Experts warn of risks to 5pc economic growth projection
High cost of living remains a key concern among Kenyans as the economy struggles to stay afloat, a new report shows. The report by the Parliamentary Budget Office (BPO) which provides professional and technical services to Committees of Parliament says high prices of food, fuel, energy and other inputs have continued to remain elevated.
The Quarterly Economic and Fiscal report for the period between July to September says the current tough economic environment is due to the rising cost of debt service, tight fiscal space, foreign exchange liquidity challenges, depreciation of the shilling and constrained business environment.
It raises concern that the shilling has lost 23 per cent to the US Dollar, 38 per cent to the GB Pound, 33 per cent to the Euro, 21 per cent to the Uganda Shilling and 12 per cent to the Tanzania Shilling between September 2022 and September 2023.
“The pressure on the shilling is fuelled by sustained demand for imports and subdued recovery in capital inflows as foreign interest rates remain elevated, enhanced dollar demand, and persistent strengthening of the US dollar globally,” the report notes. With respect to development, it adds that although there is growth in some key sectors in others growth has been slow.
According to the National Treasury, the economy is expected to grow at 5 per cent in 2023 up from 4.8 per cent in 2022 majorly driven by favourable weather conditions, performance of the services sector and impact of the Bottom-up Economic Transformation Agenda policies.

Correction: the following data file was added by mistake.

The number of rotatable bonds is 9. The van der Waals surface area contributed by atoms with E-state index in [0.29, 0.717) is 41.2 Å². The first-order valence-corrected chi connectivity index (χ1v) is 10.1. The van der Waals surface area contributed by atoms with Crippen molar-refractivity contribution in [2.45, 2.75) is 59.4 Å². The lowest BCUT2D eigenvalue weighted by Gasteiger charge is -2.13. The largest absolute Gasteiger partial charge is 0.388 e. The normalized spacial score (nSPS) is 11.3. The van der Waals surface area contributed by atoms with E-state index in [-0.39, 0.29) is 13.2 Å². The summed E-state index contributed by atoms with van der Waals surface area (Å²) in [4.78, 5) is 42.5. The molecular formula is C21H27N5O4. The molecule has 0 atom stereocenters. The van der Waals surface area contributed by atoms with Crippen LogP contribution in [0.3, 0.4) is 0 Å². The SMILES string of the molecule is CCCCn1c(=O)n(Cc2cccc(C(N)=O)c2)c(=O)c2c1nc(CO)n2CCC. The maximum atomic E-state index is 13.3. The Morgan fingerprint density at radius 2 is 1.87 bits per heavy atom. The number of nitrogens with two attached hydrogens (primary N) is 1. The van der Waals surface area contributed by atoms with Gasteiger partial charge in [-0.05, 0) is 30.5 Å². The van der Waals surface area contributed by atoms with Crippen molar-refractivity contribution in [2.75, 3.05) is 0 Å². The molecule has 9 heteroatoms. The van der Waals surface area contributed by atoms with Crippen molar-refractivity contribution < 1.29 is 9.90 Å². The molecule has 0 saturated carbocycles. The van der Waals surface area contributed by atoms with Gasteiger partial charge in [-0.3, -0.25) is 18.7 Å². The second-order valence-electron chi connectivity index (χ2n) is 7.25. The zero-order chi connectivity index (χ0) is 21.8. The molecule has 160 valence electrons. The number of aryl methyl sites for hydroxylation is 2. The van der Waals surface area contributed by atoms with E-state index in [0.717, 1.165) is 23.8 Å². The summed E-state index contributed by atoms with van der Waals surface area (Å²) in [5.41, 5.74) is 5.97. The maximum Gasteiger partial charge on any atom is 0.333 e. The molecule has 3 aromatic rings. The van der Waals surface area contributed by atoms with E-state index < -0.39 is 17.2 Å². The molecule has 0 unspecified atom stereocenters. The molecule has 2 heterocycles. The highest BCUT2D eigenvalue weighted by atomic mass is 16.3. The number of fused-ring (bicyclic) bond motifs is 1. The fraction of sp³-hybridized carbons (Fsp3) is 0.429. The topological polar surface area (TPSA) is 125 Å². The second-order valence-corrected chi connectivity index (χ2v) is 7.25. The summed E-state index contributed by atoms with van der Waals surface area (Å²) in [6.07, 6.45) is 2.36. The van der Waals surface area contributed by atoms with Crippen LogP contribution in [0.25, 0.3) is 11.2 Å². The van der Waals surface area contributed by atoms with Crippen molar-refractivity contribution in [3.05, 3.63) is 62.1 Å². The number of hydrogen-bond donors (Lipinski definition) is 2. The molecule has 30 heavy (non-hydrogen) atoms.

“However, given the multiplicity of the downside risks, this growth projection may not be achieved,” the report warns. With regards to public debt, it notes public debt stock stood at Sh10.52 trillion as at end of August 2023 comprising of Sh4.81 trillion and Sh5.71 trillion in domestic and external debt, respectively, which is the highest increase in Kenya’s public debt on record.
On inflation, the report says that domestically, it has decelerated to within the government target range at 6.80 per cent in September 2023 from a high of 9.23 per cent in February 2023.
This is due to the decline in food prices resulting from favourable weather conditions and government-backed duty-free import of food commodities including maize, rice and edible oils. However, the report raises concern that fuel inflation has remained elevated due to increased prices locally. This, the report adds has been aggravated by the jump in VAT on fuel from 8 to 16 per cent in the Finance Act of 2023.
Reads the report: “Going forward, inflation could remain high and even rise if further shocks occur, including those from an intensification of the war in Ukraine, the Israel-Palestine conflict, rise in commodity prices and extreme weather-related events.” It adds that this will continue to weigh heavily on the cost of living especially for the lower income brackets.
On interest rates and credit, the report says that despite the high interest rate on government securities, there has been a notable undersubscription in the 182- and 364-day T-bills and an oversubscription of the 91-day T bills. The 91-day, 182-day and 364-day T-bill rates have increased from 8.95 per cent, 9.62 per cent, 9.90 per cent respectively in September 2022 to 14.8 per cent, 14.82 per cent, 14.95 per cent at the end of September 2023.
The continued appetite for short-term papers, the report notes, may be attributed to the declining spread between the short term and long-term interest rates as well as investor expectations that the interest rates will continue in an upward trajectory.